The Central District has a LOT of transit options and services. But how many of these options do you know and use? How often is your trip a discouraging one because you can’t find the appropriate platform, terminal, or bus stop? How many times have you looked out of a bus window on Walnut Street or Chestnut Street and noticed three-legged dogs limping down the block, outpacing your bus? Well, hop on board to take a peek at getting around the district in 2035.
In the future, if your destination is outside the Philly area, then you will be able to depart in a motor coach from a modern bus terminal that is more prominent and better integrated with other transportation options. Running from the Market Frankford El to the Bus Terminal in February with your backpack and luggage to make the 5:42am bus to Buffalo will be just a quick, direct, weather-protected walk in a new tunnel.
In the future, a bus route will circulate around your favorite destinations connecting large and growing hospital and university campuses with new parks (like Festival Pier), with established trendy ones (Rittenhouse Square for a latte anyone?), with redeveloping residential and retail areas. Rethinking traditional bus routes and perhaps operating new ones to better accommodate desired circulation patterns would provide for one-seat rides to your destination no matter what quadrant of the District you live, work, and play in.
Trader Joe’s by subway? Yep. And did you know that you can do it now? Yes. There is a Green Line trolley subway station practically at the door of Trader Joe’s. And it will be easier to find thanks to station visibility enhancements, like new canopies and signage letting you know when the next trolley is due at that station, and whether it is traveling east to Juniper Street terminal or west over one of the five branches. Oh, and there is another Green Line trolley subway station at 19th & Market, right in the skyscraper core. Really. But you don’t need to wait until 2035 to use it!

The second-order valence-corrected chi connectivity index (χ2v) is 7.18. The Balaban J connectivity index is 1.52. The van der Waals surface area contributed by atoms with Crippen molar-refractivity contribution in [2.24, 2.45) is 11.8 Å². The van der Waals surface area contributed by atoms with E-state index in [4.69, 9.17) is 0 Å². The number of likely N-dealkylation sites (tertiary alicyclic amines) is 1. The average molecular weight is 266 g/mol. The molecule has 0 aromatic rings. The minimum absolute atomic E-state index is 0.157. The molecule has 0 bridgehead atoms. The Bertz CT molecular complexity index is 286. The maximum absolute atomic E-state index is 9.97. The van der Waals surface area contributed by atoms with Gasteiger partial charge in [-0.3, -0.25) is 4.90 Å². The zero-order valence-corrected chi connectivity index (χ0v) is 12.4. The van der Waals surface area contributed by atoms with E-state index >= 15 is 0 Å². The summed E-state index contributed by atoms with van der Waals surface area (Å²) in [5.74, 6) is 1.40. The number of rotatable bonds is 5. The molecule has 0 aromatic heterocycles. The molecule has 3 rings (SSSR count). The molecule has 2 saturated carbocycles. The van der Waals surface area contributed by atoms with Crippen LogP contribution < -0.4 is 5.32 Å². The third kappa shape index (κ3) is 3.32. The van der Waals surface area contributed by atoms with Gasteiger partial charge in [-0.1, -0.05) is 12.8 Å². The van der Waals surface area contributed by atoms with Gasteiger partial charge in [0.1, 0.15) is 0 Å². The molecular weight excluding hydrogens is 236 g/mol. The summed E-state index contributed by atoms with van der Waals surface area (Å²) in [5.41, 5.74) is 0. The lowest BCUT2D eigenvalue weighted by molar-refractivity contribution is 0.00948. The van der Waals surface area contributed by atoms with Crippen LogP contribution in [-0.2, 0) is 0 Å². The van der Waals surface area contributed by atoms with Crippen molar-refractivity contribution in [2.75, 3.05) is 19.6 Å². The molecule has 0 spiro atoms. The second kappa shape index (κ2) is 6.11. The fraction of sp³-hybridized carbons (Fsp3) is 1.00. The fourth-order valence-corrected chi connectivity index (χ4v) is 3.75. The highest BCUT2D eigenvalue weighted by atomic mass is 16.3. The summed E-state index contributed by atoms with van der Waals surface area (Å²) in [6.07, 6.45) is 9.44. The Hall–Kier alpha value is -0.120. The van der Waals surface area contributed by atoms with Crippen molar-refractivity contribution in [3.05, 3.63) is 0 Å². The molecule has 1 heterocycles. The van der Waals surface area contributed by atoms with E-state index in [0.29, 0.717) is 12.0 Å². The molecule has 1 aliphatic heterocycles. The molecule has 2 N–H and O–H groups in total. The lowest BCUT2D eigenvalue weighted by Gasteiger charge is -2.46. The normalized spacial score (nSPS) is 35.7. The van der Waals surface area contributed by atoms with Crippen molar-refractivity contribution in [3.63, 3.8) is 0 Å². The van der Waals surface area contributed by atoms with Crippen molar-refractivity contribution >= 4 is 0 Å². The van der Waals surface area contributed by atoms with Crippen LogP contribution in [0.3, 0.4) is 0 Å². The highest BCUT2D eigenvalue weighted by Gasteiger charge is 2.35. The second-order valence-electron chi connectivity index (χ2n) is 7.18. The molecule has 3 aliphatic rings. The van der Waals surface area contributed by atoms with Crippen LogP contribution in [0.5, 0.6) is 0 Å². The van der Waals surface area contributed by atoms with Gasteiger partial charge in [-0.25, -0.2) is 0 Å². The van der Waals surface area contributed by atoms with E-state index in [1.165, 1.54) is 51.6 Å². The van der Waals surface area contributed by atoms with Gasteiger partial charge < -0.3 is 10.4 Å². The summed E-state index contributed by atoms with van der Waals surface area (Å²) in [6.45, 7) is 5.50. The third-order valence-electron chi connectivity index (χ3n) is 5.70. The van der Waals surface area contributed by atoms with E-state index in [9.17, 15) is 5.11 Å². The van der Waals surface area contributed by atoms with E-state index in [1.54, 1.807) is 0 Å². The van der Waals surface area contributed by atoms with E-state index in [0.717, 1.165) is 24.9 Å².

And speaking of subways, Orange Line riders using City Hall Station won’t have to use an umbrella while waiting on the platforms to protect them from the flowing water from the ceiling. In 2035, the Concourses will be pleasant, functional, weather-protected urban spaces with vendors, buskers, and sweet Cinnabon smells, and many destinations on the streets above will have a direct passageway connecting to the Concourse system.
In 2035, we won’t have to use our own bicycles to get around thanks to a robust bike share system throughout the Central District. And parking for personal bikes will be safe in expanded bike corrals and a bike station that provides maintenance equipment and lockers. The City’s initial foray into “buffered” bike lanes, along Spruce and Pine Streets, will be expanded to create an entire bike network.
In the future, Central District residents and workers will grow very used to all the parks, parklets, and plazas that have sprung up as we seek to tame and better size key roadways and triangles. These allow for small green oases to grow and, in some larger places, year-round farmers’ markets and outdoor activities for children and seniors to thrive where cars once parked or roamed.
A major shift in the way the Central District will handle parking is also part of the future as parking maximums become part of the zoning code for CMX-4 and CMX-5 zoning districts. (Just so you know – parking maximums specify the most parking that can be provided per unit of new construction and act as means for preventing too much parking, which degrades the urban character.)
These changes, can pave the way – pun intended – for the Central District of 2035 – one with a vast and well-patronized bikeshare system, expanded transit network, and overall complete streets.